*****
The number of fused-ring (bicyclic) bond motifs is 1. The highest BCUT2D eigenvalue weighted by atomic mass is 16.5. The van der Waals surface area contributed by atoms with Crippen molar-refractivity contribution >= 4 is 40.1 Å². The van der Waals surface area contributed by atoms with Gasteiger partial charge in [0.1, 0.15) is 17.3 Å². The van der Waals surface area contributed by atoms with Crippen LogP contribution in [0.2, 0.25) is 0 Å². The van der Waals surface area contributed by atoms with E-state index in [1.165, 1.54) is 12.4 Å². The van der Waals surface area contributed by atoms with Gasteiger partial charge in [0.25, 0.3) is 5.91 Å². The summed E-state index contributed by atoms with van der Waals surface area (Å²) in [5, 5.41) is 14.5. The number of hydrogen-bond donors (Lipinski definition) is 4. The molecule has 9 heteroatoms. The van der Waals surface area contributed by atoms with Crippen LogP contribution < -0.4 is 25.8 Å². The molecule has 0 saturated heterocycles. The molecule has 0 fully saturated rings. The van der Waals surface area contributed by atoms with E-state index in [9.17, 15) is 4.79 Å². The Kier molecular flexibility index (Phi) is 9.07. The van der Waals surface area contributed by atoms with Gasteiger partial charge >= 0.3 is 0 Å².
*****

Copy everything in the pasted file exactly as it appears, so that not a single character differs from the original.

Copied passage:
The number of fused-ring (bicyclic) bond motifs is 1. The highest BCUT2D eigenvalue weighted by atomic mass is 16.5. The van der Waals surface area contributed by atoms with Crippen molar-refractivity contribution >= 4 is 40.1 Å². The van der Waals surface area contributed by atoms with Gasteiger partial charge in [0.1, 0.15) is 17.3 Å². The van der Waals surface area contributed by atoms with Crippen LogP contribution in [0.2, 0.25) is 0 Å². The van der Waals surface area contributed by atoms with E-state index in [1.165, 1.54) is 12.4 Å². The van der Waals surface area contributed by atoms with Gasteiger partial charge in [0.25, 0.3) is 5.91 Å². The summed E-state index contributed by atoms with van der Waals surface area (Å²) in [5, 5.41) is 14.5. The number of hydrogen-bond donors (Lipinski definition) is 4. The molecule has 9 heteroatoms. The van der Waals surface area contributed by atoms with Crippen LogP contribution < -0.4 is 25.8 Å². The molecule has 0 saturated heterocycles. The molecule has 0 fully saturated rings. The van der Waals surface area contributed by atoms with E-state index in [9.17, 15) is 4.79 Å². The Kier molecular flexibility index (Phi) is 9.07. The van der Waals surface area contributed by atoms with Gasteiger partial charge >= 0.3 is 0 Å².